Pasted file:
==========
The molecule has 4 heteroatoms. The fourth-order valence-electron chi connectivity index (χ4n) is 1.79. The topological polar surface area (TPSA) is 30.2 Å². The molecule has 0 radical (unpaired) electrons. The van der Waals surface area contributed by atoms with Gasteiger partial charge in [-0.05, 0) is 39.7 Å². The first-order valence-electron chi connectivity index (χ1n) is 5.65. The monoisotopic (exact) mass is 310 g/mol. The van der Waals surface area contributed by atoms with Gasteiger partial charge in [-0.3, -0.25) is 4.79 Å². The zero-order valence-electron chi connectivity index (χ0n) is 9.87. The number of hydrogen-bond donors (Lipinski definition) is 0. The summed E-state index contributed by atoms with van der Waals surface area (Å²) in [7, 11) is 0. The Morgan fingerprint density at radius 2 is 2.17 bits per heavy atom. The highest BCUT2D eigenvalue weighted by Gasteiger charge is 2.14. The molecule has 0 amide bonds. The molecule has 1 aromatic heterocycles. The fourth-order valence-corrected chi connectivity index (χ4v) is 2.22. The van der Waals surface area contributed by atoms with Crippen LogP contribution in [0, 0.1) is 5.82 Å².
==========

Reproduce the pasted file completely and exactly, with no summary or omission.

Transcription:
The molecule has 4 heteroatoms. The fourth-order valence-electron chi connectivity index (χ4n) is 1.79. The topological polar surface area (TPSA) is 30.2 Å². The molecule has 0 radical (unpaired) electrons. The van der Waals surface area contributed by atoms with Gasteiger partial charge in [-0.05, 0) is 39.7 Å². The first-order valence-electron chi connectivity index (χ1n) is 5.65. The monoisotopic (exact) mass is 310 g/mol. The van der Waals surface area contributed by atoms with Gasteiger partial charge in [-0.3, -0.25) is 4.79 Å². The zero-order valence-electron chi connectivity index (χ0n) is 9.87. The number of hydrogen-bond donors (Lipinski definition) is 0. The summed E-state index contributed by atoms with van der Waals surface area (Å²) in [7, 11) is 0. The Morgan fingerprint density at radius 2 is 2.17 bits per heavy atom. The highest BCUT2D eigenvalue weighted by Gasteiger charge is 2.14. The molecule has 0 amide bonds. The molecule has 1 aromatic heterocycles. The fourth-order valence-corrected chi connectivity index (χ4v) is 2.22. The van der Waals surface area contributed by atoms with Crippen LogP contribution in [0, 0.1) is 5.82 Å².